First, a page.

Q. Can you relate in general the conversation that occurred at that time? A. Yes, I told her I was interested in an apartment or house, one or two bedrooms, very general, and I was married and I had no children and I asked what she had available. She said, she asked me in what area and I said generally the Main Line area. She said she didn't have anything in the Main Line. I think there was something in an apartment building in Philadelphia right across the line and we discussed the building and she said they had a two-bedroom apartment for $145 plus utilities and that it was, I think it was vacant and could be occupied but needed repairs. She was willing to go halves on a certain amount of renovation and mentioned a figure of $375, something like that, about redoing the apartment, itself. Then I said I wasn't really interested in Philadelphia that I was more interested in staying outside of Philadelphia. She indicated they had no other apartments available so I thanked her and left. Q. Was there any interruptions during that time? A. Not that I remember. Q. About how long did that take? A. I'd say 10 minutes, more or less. Q. I have no further questions.

"Cross-Examination By Mr. Anstine: Q. Mr. Rugel, was anyone else in the office that morning? A. I don't recall. Q. Is there a reason why you did not prefer to locate in Philadelphia? A. Well we were doing testing in the suburbs. The reason is because I didn't want the apartment. Q. You didn't want the apartment. Did you go to look at that apartment? A. No, I didn't. Q. I have no further questions.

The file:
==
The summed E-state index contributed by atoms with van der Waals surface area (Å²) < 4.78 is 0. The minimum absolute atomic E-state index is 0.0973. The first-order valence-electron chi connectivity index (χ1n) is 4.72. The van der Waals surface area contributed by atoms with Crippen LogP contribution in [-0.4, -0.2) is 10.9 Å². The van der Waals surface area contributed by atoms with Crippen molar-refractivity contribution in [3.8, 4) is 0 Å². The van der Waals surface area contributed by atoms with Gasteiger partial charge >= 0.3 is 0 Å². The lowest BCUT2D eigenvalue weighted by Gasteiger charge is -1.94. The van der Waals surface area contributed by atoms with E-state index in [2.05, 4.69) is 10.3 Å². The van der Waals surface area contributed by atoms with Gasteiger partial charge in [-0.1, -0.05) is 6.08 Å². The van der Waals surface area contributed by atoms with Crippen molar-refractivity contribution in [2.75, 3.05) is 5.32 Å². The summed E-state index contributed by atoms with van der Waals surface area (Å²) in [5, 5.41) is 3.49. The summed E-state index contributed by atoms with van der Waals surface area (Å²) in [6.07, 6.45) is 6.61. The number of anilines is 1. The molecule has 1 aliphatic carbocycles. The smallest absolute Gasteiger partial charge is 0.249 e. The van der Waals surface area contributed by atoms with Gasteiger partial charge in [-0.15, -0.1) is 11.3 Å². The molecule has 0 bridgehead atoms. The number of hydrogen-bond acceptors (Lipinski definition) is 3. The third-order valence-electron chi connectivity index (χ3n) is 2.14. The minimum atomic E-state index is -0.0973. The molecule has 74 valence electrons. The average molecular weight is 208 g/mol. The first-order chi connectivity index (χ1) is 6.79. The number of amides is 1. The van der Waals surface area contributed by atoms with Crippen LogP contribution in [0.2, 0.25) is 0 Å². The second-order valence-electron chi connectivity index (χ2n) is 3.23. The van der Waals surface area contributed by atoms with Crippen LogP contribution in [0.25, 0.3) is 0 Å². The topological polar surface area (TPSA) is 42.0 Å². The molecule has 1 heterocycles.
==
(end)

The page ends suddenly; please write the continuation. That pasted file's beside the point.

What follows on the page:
"Mr. Wildstein: I would like to call Margaret Mitchell. Mr. Yaffe: State your full name and address? Mrs. Mitchell: Margaret Montgomery Mitchell, 7615 Thouron Avenue, Philadelphia.

"Margaret Montgomery Mitchell was sworn and testified as follows: Direct Examination By Mr.

[ 14 Pa. Commw. Page 314]

Wildstein: "Q. Would you state your race for the record, please? A. Black. Q. On or about February 2nd, 1972, what was your occupation? A. I was Field Investigator for the Pennsylvania Human Relations Commission, Housing Division. Q. Did you have any occasion at that time to visit the offices of the respondent? A. Yes, I did. Q. Where are the offices located? A. On Montgomery Avenue. Q. Approximately what time did you visit these offices? A. 10:40. Q. What was that in relationship to Mr. Rugel's visit? A. About 10 minutes after he came out. Mr. Yaffe: a.m. or p.m.? A. a.m. By Mr. Wildstein: Q. Were you alone when you went into the office? A. Yes. Q. What was the purpose of your being in that office? A. To find out if there were any available rentals. Q. Did you speak to anyone? A. Yes, I did. Q. Is that person in this room? A. Yes, Mrs. Gorchov. Q. Did she identify herself to you? A. Yes, she did. Q. Can you relate generally the conversation that ensued? A. Yes, I asked if there were any available rentals and she stated she hadn't any apartments available. I asked if she had any type of rentals and she said she hadn't any and hadn't had any for quite some time and I said, "Can I leave my name and number?" She said, "really it wouldn't be necessary." They never had any available rentals and for me to consult the newspaper. I thanked her and left. Q. Was there any interruptions during the time you were there? A. No. Q. Approximately how long did that take? A. A very short time, maybe a minute I was in and out. Q. No further questions.

"Mr. Yaffe: Cross-examine. Mr. Anstine: No questions. Mr. Yaffe: Thank you. Is that the case? Mr. Wildstein: Yes, it is."